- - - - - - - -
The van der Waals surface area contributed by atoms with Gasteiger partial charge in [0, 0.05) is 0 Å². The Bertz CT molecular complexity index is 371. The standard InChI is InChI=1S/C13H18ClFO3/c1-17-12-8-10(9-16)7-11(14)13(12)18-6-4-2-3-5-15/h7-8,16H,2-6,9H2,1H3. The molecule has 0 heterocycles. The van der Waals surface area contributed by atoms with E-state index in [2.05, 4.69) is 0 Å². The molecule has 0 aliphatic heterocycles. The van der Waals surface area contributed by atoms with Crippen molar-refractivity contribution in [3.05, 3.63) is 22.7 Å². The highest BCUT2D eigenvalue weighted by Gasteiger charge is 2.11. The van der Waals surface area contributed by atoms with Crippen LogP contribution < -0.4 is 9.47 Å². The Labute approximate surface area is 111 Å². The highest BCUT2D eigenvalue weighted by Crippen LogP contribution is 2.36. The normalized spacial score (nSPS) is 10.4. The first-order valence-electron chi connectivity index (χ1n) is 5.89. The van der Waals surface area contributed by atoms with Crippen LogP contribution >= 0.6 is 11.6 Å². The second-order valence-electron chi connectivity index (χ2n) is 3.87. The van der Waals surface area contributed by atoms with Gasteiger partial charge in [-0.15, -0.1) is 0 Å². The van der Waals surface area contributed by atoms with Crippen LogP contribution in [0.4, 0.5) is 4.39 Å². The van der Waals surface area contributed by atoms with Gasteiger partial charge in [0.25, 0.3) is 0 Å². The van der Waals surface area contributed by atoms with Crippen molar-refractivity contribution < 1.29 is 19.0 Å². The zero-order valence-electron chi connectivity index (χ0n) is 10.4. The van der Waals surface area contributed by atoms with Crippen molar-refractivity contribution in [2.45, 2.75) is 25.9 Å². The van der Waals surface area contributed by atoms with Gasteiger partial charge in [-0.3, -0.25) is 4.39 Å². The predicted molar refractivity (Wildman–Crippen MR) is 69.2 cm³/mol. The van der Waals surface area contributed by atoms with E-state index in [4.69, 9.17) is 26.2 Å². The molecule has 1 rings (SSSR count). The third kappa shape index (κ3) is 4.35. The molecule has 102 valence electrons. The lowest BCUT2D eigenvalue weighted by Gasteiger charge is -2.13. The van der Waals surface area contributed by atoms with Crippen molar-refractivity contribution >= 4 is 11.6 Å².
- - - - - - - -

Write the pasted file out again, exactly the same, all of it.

The van der Waals surface area contributed by atoms with Gasteiger partial charge in [0, 0.05) is 0 Å². The Bertz CT molecular complexity index is 371. The standard InChI is InChI=1S/C13H18ClFO3/c1-17-12-8-10(9-16)7-11(14)13(12)18-6-4-2-3-5-15/h7-8,16H,2-6,9H2,1H3. The molecule has 0 heterocycles. The van der Waals surface area contributed by atoms with E-state index in [2.05, 4.69) is 0 Å². The molecule has 0 aliphatic heterocycles. The van der Waals surface area contributed by atoms with Crippen molar-refractivity contribution in [3.05, 3.63) is 22.7 Å². The highest BCUT2D eigenvalue weighted by Gasteiger charge is 2.11. The van der Waals surface area contributed by atoms with Crippen LogP contribution < -0.4 is 9.47 Å². The Labute approximate surface area is 111 Å². The highest BCUT2D eigenvalue weighted by Crippen LogP contribution is 2.36. The normalized spacial score (nSPS) is 10.4. The first-order valence-electron chi connectivity index (χ1n) is 5.89. The van der Waals surface area contributed by atoms with Crippen LogP contribution >= 0.6 is 11.6 Å². The second-order valence-electron chi connectivity index (χ2n) is 3.87. The van der Waals surface area contributed by atoms with Gasteiger partial charge in [-0.15, -0.1) is 0 Å². The van der Waals surface area contributed by atoms with Crippen LogP contribution in [0.4, 0.5) is 4.39 Å². The van der Waals surface area contributed by atoms with Gasteiger partial charge in [0.25, 0.3) is 0 Å². The van der Waals surface area contributed by atoms with Crippen molar-refractivity contribution < 1.29 is 19.0 Å². The zero-order valence-electron chi connectivity index (χ0n) is 10.4. The van der Waals surface area contributed by atoms with Crippen molar-refractivity contribution in [2.45, 2.75) is 25.9 Å². The van der Waals surface area contributed by atoms with Gasteiger partial charge in [-0.3, -0.25) is 4.39 Å². The predicted molar refractivity (Wildman–Crippen MR) is 69.2 cm³/mol. The van der Waals surface area contributed by atoms with E-state index in [4.69, 9.17) is 26.2 Å². The molecule has 1 rings (SSSR count). The third kappa shape index (κ3) is 4.35. The molecule has 102 valence electrons. The lowest BCUT2D eigenvalue weighted by Gasteiger charge is -2.13. The van der Waals surface area contributed by atoms with Crippen molar-refractivity contribution >= 4 is 11.6 Å².